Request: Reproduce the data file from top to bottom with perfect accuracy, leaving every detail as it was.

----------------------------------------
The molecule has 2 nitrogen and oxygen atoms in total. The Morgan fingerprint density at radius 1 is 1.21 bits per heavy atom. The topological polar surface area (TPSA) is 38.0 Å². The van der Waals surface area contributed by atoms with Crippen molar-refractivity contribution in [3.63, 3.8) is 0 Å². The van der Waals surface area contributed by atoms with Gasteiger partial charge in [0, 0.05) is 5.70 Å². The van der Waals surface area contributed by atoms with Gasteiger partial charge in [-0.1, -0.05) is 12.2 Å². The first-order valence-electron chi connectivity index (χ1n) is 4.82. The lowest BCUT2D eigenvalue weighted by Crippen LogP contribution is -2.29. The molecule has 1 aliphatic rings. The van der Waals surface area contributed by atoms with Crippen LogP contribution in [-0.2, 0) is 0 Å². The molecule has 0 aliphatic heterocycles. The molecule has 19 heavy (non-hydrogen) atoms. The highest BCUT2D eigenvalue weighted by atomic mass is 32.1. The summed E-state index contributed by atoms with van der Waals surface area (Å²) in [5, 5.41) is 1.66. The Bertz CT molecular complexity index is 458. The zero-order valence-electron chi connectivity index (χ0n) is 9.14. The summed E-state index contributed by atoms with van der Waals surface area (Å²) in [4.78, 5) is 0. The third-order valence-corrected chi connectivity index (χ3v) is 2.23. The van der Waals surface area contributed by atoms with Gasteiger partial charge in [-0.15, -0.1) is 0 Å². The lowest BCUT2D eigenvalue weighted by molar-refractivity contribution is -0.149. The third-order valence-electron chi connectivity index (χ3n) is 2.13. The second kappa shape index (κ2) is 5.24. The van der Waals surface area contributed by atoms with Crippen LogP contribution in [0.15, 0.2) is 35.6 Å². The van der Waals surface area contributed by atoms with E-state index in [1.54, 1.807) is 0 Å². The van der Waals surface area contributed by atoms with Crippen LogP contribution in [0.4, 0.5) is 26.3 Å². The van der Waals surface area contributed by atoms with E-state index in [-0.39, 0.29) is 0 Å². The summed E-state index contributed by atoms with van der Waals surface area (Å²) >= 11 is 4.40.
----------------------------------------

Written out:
The molecule has 2 nitrogen and oxygen atoms in total. The Morgan fingerprint density at radius 1 is 1.21 bits per heavy atom. The topological polar surface area (TPSA) is 38.0 Å². The van der Waals surface area contributed by atoms with Crippen molar-refractivity contribution in [3.63, 3.8) is 0 Å². The van der Waals surface area contributed by atoms with Gasteiger partial charge in [0, 0.05) is 5.70 Å². The van der Waals surface area contributed by atoms with Gasteiger partial charge in [-0.1, -0.05) is 12.2 Å². The first-order valence-electron chi connectivity index (χ1n) is 4.82. The lowest BCUT2D eigenvalue weighted by Crippen LogP contribution is -2.29. The molecule has 1 aliphatic rings. The van der Waals surface area contributed by atoms with Crippen LogP contribution in [-0.2, 0) is 0 Å². The molecule has 0 aliphatic heterocycles. The molecule has 19 heavy (non-hydrogen) atoms. The highest BCUT2D eigenvalue weighted by atomic mass is 32.1. The summed E-state index contributed by atoms with van der Waals surface area (Å²) in [5, 5.41) is 1.66. The Bertz CT molecular complexity index is 458. The zero-order valence-electron chi connectivity index (χ0n) is 9.14. The summed E-state index contributed by atoms with van der Waals surface area (Å²) in [4.78, 5) is 0. The third-order valence-corrected chi connectivity index (χ3v) is 2.23. The van der Waals surface area contributed by atoms with Gasteiger partial charge in [-0.15, -0.1) is 0 Å². The lowest BCUT2D eigenvalue weighted by molar-refractivity contribution is -0.149. The third-order valence-electron chi connectivity index (χ3n) is 2.13. The second kappa shape index (κ2) is 5.24. The van der Waals surface area contributed by atoms with Crippen LogP contribution in [0.15, 0.2) is 35.6 Å². The van der Waals surface area contributed by atoms with E-state index in [1.54, 1.807) is 0 Å². The van der Waals surface area contributed by atoms with Crippen LogP contribution in [0.4, 0.5) is 26.3 Å². The van der Waals surface area contributed by atoms with E-state index in [-0.39, 0.29) is 0 Å². The summed E-state index contributed by atoms with van der Waals surface area (Å²) >= 11 is 4.40.